Hogan Lovells

Miriam Dunlop
Hogan Lovells

Hogan Lovells

Miriam Dunlop is the HR and recruitment adviser at Hogan Lovells, based in London.

How did you end up in law?

I have always worked within the legal sector and started my career at The University of Law. Since then, I have worked for various law firms looking after both graduate recruitment and trainee development, before finally joining Hogan Lovells in May 2016.

What are the most/least enjoyable aspects of recruiting?

It’s the people side of things – building relationships with students from campus events all the way through to their recruitment. I am also responsible for trainee development, supporting trainees through their training contract and on to qualification. I appreciate how important and valued recruitment is to the firm; it’s such a key part of the firm's future and I like being a part of that.

Less enjoyable is having to provide feedback to those who are unsuccessful in securing an offer. It can feel like you’re letting them down. However, providing them with constructive feedback definitely helps, especially if it means that they can work on particular aspects to help them secure a training contract here or elsewhere. We’ve all had knockbacks; being able to deal with that is important and part of your development.

What is the biggest challenge of the job?

Recruiting the best future talent for the firm and ensuring that once they join, they will flourish and stay committed to us for the long term. It’s about being able to identify the potential in people and whether they’ll be a good fit for the firm. It is a competitive market and it can be challenging to attract the best talent, so we need to ensure that we differentiate ourselves from other firms in the right way.

What has been your most memorable moment in the job?

When I left my last firm, a few of the trainees told me that  I had played a personal part in their decision to join the firm. I was really touched and it made me appreciate the role that graduate recruitment have in helping students make informed decisions about their future.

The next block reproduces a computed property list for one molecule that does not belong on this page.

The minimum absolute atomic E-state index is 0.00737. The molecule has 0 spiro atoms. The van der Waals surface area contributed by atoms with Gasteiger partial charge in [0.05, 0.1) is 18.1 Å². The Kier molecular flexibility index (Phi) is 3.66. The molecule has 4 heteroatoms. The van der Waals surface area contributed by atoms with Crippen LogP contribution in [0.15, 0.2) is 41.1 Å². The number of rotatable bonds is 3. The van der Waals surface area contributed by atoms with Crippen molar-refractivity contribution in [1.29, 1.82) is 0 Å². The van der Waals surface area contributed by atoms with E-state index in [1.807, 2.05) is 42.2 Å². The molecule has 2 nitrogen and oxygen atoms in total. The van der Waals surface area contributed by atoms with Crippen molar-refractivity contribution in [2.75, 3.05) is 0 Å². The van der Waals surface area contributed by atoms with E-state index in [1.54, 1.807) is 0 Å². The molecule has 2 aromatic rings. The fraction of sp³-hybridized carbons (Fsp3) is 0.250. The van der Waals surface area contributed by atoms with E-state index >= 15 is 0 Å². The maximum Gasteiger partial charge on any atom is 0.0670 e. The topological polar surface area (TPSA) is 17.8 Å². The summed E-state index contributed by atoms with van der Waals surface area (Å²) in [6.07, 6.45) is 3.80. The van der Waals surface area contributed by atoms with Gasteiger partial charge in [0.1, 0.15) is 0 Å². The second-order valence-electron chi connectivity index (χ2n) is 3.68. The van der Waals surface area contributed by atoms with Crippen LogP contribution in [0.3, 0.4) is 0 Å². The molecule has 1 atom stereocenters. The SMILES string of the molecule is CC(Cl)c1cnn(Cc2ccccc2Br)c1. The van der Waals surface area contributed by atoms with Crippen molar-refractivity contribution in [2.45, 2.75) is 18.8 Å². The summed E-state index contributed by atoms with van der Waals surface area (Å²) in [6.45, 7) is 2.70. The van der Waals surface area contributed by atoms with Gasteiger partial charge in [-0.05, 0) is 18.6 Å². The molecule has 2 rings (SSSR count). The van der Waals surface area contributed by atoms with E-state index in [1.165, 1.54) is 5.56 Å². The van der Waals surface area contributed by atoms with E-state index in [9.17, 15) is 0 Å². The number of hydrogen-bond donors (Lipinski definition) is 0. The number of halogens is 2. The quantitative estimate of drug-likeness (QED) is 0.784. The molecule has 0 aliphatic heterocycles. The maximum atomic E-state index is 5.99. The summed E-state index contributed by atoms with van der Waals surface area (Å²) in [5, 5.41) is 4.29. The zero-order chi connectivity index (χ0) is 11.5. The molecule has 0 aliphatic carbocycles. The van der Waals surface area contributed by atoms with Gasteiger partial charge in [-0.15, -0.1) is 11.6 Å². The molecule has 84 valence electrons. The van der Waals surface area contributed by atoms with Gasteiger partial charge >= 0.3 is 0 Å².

Do you socialise with your trainees/vac scheme students?

Yes, absolutely – it’s an integral part of my role and I really enjoy it! We organise quite a few social events for the students where they can socialise with the trainees in a relaxed and informal way. This provides them with opportunities to get to know the firm on a more personal basis and to start building relationships. It also gives the students a chance to ask questions they might not want to ask in a big group.

What are you trying to achieve at law fairs?

This year, we are going to about 30 law fairs, as well as hosting events at universities. The aim is to get our name out there and meet students in person so that they can learn more about the firm. By meeting us face to face, they can then ask themselves whether they can envision working at the firm with people like us. It’s important for students to do their research, think about the specific firms they want to know more about and talk to their representatives – a good conversation can make a lasting impression.

What's the best question you’ve been asked at a fair?

Well, the worst question is, ‘So, what do you do?’ Students sometimes assume that recruiters and lawyers will do all the talking, but it is a two-way process. If you have done your research and can engage, then we will be impressed, especially if you have some insightful questions to ask. For example, about international growth, the strategic direction of the firm or what makes a good trainee – they all show that the student is actually thinking about what he or she can offer the firm and the future of the firm.

How important is your vacation scheme as part of the recruitment process?